SUMMERSIDE — Zeddy, the Zellers mascot for over 30 years, has officially left County Fair Mall and the lowest price law will now be left for others to uphold.
© Michael Nesbitt/Journal Pioneer
Staff at Zellers in the County Fair Mall made the most of the last day of business. Several presentations were made and many staff took the opportunity to have their uniforms signed by workmates. Car man Paul Saunders (left) received a Zellers jacket while Barb Pye, Vicki Marchbank and Linda Power received recognitions for 30 years service. Also shown are Kirsty Wright (right) and Cindy Palmer (front) who made sure she got as many signatures as she could.
Saturday saw the closure of the Summerside store, with remaining merchandise being sold for up to 95 per cent off regular prices.
Larry Canan, manager of the County Fair Mall Zellers, assessed his store as a solid performer over the years and applauded its involvement in the community.
Canan said staff morale was high as the last of their customers browsed what was left on much-reduced shelving in the near empty store.
“It’s an amazing staff. Anyone would be fortunate to get them as employees.”
Zellers first opened as a thrift retailer in the 1930s, going through a series of acquisitions and mergers before becoming part of the Hudson's Bay Company in the 1970s. It has operated on P.E.I. since, taking over from Towers and K-Mart stores, which were purchased by Hudson's Bay Company in the early ‘90s.
In the past decade, Hudson's Bay Company was itself purchased by an American businessman and then by an equity investment group from New York. The new owners determined that Zellers was not part of their future and agreed to sell stores to Target and Wal-Mart, with unclaimed stores, including the one in Summerside, being liquidated.
The Summerside store employed between 65 and 100 staff, depending on the season. Many were on hand Saturday, sweeping carpets, rearranging product as shelves cleared and, of course, saying goodbye to customers they have served for years.
Staff gathered for a few presentations earlier in the day, including a 30-year recognition for Linda Power and a Zellers jacket for cart man Paul Saunders. Most had their Zellers shirts signed by other staff as mementos and have a gathering planned for early April.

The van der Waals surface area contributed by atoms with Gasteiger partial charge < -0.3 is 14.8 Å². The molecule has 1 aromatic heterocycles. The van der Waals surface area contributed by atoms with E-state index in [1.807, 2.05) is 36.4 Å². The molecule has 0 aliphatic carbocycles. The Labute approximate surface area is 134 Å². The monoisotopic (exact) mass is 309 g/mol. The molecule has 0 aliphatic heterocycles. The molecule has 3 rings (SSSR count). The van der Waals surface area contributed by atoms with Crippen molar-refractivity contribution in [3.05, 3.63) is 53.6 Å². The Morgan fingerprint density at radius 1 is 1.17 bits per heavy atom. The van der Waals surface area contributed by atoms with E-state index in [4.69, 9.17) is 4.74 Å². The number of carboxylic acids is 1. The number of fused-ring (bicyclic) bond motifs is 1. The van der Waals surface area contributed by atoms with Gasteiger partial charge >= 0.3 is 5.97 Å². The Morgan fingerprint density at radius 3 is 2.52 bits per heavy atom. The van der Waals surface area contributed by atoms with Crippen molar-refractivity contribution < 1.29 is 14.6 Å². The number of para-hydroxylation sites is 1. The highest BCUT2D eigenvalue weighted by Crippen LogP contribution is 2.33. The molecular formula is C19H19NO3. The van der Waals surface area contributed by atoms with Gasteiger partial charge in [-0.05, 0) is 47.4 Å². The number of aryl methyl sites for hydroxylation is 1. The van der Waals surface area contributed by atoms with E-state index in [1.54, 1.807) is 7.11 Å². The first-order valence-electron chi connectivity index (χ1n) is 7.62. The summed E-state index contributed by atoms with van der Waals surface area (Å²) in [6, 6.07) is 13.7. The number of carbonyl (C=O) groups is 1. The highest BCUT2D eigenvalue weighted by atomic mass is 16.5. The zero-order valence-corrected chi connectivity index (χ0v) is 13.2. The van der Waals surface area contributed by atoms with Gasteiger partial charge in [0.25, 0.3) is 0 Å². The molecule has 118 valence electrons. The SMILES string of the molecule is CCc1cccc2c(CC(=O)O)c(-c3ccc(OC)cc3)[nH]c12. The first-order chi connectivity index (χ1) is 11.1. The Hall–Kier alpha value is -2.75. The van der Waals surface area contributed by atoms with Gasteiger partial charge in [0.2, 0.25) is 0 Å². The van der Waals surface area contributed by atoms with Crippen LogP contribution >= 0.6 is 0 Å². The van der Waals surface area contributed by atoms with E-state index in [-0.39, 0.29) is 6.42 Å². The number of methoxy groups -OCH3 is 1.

Canan's future is retirement, but he has received enquiries from other retailers about staff opportunities.
Some Zellers staff found other employment, but most remained to the very end.
There were expressions of regret from staff and customers for the loss of the store and employment, but there was a last-hurrah and interactions seemed light-hearted.
Denise Grant has been with Zellers for 12 years, starting as a cashier and moved through departments.
Grant gained several responsibilities during that time, almost to the level of running the store, but is looking to move on.
She enrolled at university last September, studying English in an arts program with a notion of teaching the language overseas. Zellers accommodated her plans by scheduling her full-time hours around her university coursework.
"I know a lot of staff are sad, especially those who have been her (much longer),” said Grant, recognizing that new employment might be more difficult for older staff to obtain.
Steven Conway, an employee for less than a year, was less affected by the loss. He came in for the last half-hour to help out and say farewell to work mates.
“There’s a couple of people you won’t see anymore, but others you'll stay in contact with," said Conway.
Customer Rose MacCormack felt the loss early, lamenting the closure of Zellers restaurant where she knew many seniors regularly dined. She, like many others, came on the last day just to see what was left and be a small part of retail history.
All the merchandise in the store was sold locally and some was even brought in during the past several months. The Charlottetown location closed in mid-March.
Zeddy was publicly voted to be adopted late last year. His new name is Barry, and he will help children deal with cancer at Camp Trillium.